Discussion in 'Health News and Research unrelated to ME/CFS' started by Indigophoton, May 18, 2018.
Great news! Hopefully this proves to be the major breakthru that many neurologists think it is and that the people who need it are able to access it. I forsee insurance making it a difficult drug to get covered given the high cost.
Would this help things like light sensitivity in ME, perhaps? I'd be curious to know.
I'm very pissed off with these hyped up announcements. The competing companies have massaged their findings and share "facts" which are underwhelming to me as a chronic migraine sufferer. Their "success rates" are barely above placebo!
The stories of complete remission trumpeted in the press are singularities.
There are no long term studies. Nothing past 6 months. I'm concerned about the long term effect of blocking CGRP.
This from the article above:
"DESPITE SUCH ANECDOTAL SUCCESSES, some migraine researchers don’t think it’s time to celebrate yet. If CGRP “really is a fundamental mechanism, you would expect a much higher proportion of patients to be completely free of attacks,” Ferrari says. Safety also concerns him because of CGRP’s natural role in dilating arteries and maintaining blood supply to the heart and brain. “Theoretically, if you block CGRP you could translate a minor stroke or cardiac ischemia … into a full blown stroke or heart attack,” he says. So far, the companies say they haven’t seen that or other significant side effects in the several thousand people who have completed phase I and II trials, but the drugs have only been administered for up to 6 months—not long enough to judge long-term effects, Bigal says."
From neurologist Robert P. Cowan, MD, FAAN
"CGRP is found throughout the body, and in addition to modulating pain, it has anti-inflammatory action and a role in energy metabolism, among other functions, and the risks compound. The list of drugs found to be unsafe following release is long and includes medications such as Vioxx, Accutane, Cylert, Permax, and Propulsid, to name a few. The risks associated with these drugs did not come to light until a wider distribution revealed them. Without a major restructuring of drug trial design or wider and more sophisticated use of computer modeling, it is impossible to predict these unforeseen outcomes. However, the effect of circulating antibodies in patients with unanticipated breakdown of the blood–brain barrier due to injury or stroke and the effect on healing in patients with circulating antibodies and cardiac events or inflammatory disease remains unknown."
EDIT: I put energy metabolism in bold. Yeah, not gonna risk it.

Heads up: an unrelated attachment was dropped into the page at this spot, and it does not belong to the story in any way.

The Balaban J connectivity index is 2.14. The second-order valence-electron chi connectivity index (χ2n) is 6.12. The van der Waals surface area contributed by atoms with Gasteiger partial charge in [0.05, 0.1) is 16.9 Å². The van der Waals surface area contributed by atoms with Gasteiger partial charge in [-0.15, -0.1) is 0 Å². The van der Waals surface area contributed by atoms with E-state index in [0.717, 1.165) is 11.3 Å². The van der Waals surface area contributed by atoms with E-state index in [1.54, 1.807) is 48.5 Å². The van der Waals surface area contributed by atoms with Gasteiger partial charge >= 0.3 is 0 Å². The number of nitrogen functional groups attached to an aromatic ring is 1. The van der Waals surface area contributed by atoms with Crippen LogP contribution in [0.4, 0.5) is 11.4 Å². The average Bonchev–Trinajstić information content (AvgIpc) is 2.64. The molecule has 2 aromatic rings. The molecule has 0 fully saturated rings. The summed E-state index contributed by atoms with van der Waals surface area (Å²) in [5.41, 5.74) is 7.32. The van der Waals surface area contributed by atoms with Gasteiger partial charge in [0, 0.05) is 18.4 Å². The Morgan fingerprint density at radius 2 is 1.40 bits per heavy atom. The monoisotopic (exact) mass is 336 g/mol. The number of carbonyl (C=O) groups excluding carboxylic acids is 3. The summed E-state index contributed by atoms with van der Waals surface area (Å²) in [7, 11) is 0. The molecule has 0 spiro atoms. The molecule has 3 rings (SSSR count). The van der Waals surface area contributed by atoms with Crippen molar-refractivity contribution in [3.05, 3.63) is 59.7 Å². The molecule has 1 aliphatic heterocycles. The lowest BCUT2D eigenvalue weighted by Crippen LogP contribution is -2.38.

I imagine those who have VERY chronic treatment resistant migraines will be more than willing to take the risk of the unknown long-term risks, and will jump at the chance to try this medication.
There are ME patients who are willing to try treatments for which the risks are not completely known.
I choose to take medications that may cause me serious health issues in the future because as this point I care about quality not quantity.
Good points @Squeezy
My take away is that it could be useful for some, but it's far to early for me to want my daughter trying it. In a decade the knowledge of the risks will be clearer.
Yes definitely. Me too. If my migraines were treatment resistant I'd jump at it. The pain is excruciating. I'd rather have bamboo pushed under my nails than have another 3 day torture migraine. Not joking.
But from the info above, I think these CGRP drugs might pose more than a future health risk. For those who have health problems they could be a very present danger. The manufactures just don't know. Or care. Which is alarming. It's just been a race between the pharmaceutical companies to get their product out first.
I'd like these, and other new medications, to have to be prescribed with BIG warnings that they've only been tested in people who are healthy aside from that single condition. That they only know the effects on the body of this med for a term of 6 months. And have no idea how it will affect those with auto immune diseases, heart conditions, asthma...
CGRP receptors are also found in your kidneys, pancreas, adrenal glands, and bones, and it’s not clear how the drugs will affect them after long-term use.
@Skycloud I'm sorry that your daughter is cursed with these bloody things too. Have we talked about what she's tried? My memory is rubbish. I don't know if it's the Topomax - miracle daily migraine preventer for me, but AKA Dopomax. I'm dopey to da max. Or if it's the ME.
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